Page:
Thursday, May 15, 2014

Know the Risk Factors for Stroke

May is an enjoyable month, with flowers in full bloom and the promise of warmer weather on the way. May is also National Stroke Awareness Month, and a great time to educate yourself on how to manage stroke risk factors and reduce your risk of stroke. 

While some risk factors for stroke are unavoidable, such as age, gender, race and family history, many are controllable. According to the National Stroke Association, up to 80 percent of strokes can be prevented by working closely with a healthcare professional to manage, reduce or eliminate risk factors. Controllable risk factors for stroke include high blood pressure, diabetes, high cholesterol, obesity and smoking. Experts at GBMC’s Primary Stroke Center state that the risk of stroke is significantly decreased when these risk factors are addressed. 

Simple lifestyle changes can help you drastically reduce your risk. Since high blood pressure is the leading cause of strokes, be sure that your primary care physician is regularly monitoring your blood pressure and that you take any blood pressure medications exactly as prescribed. If you have diabetes, be sure to eat a healthy diet, exercise regularly and take all medication as prescribed. If you are obese, consider a weight loss program; the risk of stroke increases even if you are only 20 pounds overweight. Quitting smoking will significantly reduce your risk—smokers are twice as likely to have a stroke as non-smokers. Other healthy lifestyle changes, such as becoming more physically active, help reduce your risk of stroke. 

If you think someone is having stroke symptoms, you should always call 911, even if the symptoms go away. The warning signs of a stroke can be explained using the acronym FAST, which stands for Face, Arms, Speech and Time. If you suspect someone is having a stroke, ask them to smile. If one side of the face is drooping, this is a clear indication for stroke. Next, ask the person to raise both arms. If one arm is drifting downward, this is another clear indication of stroke. To check if the person’s speech is slurring, a possible sign of stroke, ask them to say a sentence. Mumbled, slurred speech is a common occurrence during a stroke. Lastly, time is of the essence: if you observe any of these signs, call 911 immediately.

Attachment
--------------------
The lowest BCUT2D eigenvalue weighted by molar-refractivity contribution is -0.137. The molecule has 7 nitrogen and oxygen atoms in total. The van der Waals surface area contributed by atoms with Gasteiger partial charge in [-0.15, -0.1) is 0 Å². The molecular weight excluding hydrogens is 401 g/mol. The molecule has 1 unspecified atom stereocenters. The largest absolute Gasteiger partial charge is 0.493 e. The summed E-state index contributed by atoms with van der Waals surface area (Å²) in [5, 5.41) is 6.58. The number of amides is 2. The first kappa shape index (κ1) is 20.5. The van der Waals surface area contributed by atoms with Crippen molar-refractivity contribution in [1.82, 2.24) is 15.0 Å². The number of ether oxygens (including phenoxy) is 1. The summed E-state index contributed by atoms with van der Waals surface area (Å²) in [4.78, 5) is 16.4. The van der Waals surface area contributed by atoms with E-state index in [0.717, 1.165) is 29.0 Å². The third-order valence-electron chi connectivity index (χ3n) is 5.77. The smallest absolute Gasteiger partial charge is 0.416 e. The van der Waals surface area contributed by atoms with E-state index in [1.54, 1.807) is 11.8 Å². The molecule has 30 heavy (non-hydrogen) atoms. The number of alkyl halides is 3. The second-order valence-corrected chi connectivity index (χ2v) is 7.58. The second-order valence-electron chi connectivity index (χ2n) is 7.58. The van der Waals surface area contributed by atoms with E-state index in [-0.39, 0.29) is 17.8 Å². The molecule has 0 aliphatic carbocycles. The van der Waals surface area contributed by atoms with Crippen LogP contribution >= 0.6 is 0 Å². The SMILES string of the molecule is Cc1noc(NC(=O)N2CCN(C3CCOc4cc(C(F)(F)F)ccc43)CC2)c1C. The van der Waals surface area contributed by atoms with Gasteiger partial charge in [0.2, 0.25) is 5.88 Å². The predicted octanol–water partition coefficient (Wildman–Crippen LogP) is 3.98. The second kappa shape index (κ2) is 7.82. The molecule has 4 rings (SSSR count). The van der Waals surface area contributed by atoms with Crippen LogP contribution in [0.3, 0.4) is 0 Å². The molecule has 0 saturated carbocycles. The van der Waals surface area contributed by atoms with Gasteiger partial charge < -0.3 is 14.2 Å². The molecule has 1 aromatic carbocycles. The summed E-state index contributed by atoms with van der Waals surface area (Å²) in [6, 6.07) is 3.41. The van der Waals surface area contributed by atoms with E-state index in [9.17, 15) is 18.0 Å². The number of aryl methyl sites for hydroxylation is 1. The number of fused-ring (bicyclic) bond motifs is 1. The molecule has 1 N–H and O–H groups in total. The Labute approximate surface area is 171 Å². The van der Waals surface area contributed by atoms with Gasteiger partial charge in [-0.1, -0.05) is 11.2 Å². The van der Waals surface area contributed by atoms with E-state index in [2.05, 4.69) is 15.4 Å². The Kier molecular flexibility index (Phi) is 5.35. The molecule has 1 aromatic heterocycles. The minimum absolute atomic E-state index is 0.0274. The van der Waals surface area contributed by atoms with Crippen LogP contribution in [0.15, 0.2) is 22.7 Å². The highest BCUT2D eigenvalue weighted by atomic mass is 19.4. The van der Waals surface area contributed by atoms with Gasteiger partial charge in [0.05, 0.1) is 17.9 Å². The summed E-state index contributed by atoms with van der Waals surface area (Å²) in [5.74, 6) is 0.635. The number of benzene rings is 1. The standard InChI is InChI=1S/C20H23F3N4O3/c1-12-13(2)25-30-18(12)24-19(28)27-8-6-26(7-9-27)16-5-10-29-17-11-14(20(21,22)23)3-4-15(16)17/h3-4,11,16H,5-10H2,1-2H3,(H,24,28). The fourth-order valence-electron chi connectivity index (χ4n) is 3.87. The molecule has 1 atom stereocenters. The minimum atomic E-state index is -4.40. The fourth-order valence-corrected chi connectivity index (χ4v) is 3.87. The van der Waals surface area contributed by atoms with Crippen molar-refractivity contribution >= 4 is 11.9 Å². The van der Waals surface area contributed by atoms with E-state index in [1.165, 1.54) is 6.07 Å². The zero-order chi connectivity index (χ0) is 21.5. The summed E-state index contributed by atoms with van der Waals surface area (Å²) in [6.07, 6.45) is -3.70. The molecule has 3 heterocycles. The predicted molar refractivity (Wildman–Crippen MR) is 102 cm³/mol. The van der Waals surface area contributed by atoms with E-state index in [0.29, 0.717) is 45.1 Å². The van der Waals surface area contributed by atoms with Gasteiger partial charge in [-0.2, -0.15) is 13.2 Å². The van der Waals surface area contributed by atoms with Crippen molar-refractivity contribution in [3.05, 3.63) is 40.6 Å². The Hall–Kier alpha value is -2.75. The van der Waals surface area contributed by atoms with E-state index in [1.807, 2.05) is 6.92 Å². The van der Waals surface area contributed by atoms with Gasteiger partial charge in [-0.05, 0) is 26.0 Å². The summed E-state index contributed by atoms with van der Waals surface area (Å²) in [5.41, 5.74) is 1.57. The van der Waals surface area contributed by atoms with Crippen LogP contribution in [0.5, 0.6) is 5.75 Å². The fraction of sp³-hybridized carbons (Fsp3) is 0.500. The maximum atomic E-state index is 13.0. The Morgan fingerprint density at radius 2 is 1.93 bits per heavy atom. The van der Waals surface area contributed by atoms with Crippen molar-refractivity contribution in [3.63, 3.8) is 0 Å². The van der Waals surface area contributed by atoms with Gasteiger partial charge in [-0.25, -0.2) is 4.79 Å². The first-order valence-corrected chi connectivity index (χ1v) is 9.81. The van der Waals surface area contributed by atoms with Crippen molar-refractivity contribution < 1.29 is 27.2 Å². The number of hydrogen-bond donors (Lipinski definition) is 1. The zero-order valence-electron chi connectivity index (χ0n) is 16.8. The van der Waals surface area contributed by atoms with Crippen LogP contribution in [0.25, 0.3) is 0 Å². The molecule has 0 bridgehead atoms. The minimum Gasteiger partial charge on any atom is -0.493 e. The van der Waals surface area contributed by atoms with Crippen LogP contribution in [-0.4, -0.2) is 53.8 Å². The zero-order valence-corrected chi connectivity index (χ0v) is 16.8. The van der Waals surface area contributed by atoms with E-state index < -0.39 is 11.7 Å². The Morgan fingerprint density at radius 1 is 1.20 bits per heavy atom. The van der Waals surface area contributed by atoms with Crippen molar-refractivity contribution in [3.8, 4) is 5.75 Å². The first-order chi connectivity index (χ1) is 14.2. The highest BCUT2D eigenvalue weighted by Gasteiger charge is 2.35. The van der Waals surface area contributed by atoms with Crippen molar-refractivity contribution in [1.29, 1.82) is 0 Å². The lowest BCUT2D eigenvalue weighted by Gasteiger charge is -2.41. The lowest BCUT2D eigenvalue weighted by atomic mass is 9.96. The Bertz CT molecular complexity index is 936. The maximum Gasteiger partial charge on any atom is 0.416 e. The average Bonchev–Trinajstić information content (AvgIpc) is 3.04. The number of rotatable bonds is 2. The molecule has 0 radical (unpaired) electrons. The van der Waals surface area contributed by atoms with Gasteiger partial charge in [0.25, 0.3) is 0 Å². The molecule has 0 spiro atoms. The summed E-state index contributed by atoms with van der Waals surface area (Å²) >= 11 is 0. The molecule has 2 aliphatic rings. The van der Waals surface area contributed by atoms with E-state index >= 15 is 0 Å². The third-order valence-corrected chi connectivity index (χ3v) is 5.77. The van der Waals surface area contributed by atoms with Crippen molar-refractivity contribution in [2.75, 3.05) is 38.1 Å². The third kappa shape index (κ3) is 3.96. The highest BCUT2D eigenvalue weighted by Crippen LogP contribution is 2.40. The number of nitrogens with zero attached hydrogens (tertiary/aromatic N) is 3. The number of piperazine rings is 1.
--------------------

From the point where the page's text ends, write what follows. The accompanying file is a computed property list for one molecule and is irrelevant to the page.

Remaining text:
May is Skin Cancer Detection and Prevention Month

Skin cancer is a prevalent problem in the United States – in fact, it is the most common form of cancer in the country. Fortunately, there are a number of actions people can take to protect themselves from the ultraviolet rays that are often at the root of skin cancers, including:

  • stay in the shade during the midday, when UV rays are most hazardous 
  • wear a hat, sunglasses, sunscreen with sun protective factor (SPF) 15 or higher that protects against UVA and UVB rays 
  • wear clothing that covers arms and legs
  • avoid indoor tanning 

Don’t forget to protect your skin, even during the winter and on overcast days.

Know Your Risk
Certain characteristics can increase an individual’s risk for skin cancer. These risk factors include having fair skin, a family or personal history of skin cancer, history of sunburns and/or indoor tanning, having skin that burns, freckles or reddens easily, having blue or green eyes or blond or red hair and having certain types and a large number of moles. Luckily, anyone can perform a self head-to-toe examination to keep track of skin changes that could indicate cancer. It’s easy to do - just note the appearance of spots on your body, paying close attention for asymmetry, jagged or uneven borders, uneven color and diameter larger than a pea. If you notice anything different, such as a new growth, a sore that won’t heal or a change in a mole, consult your physician or dermatologist.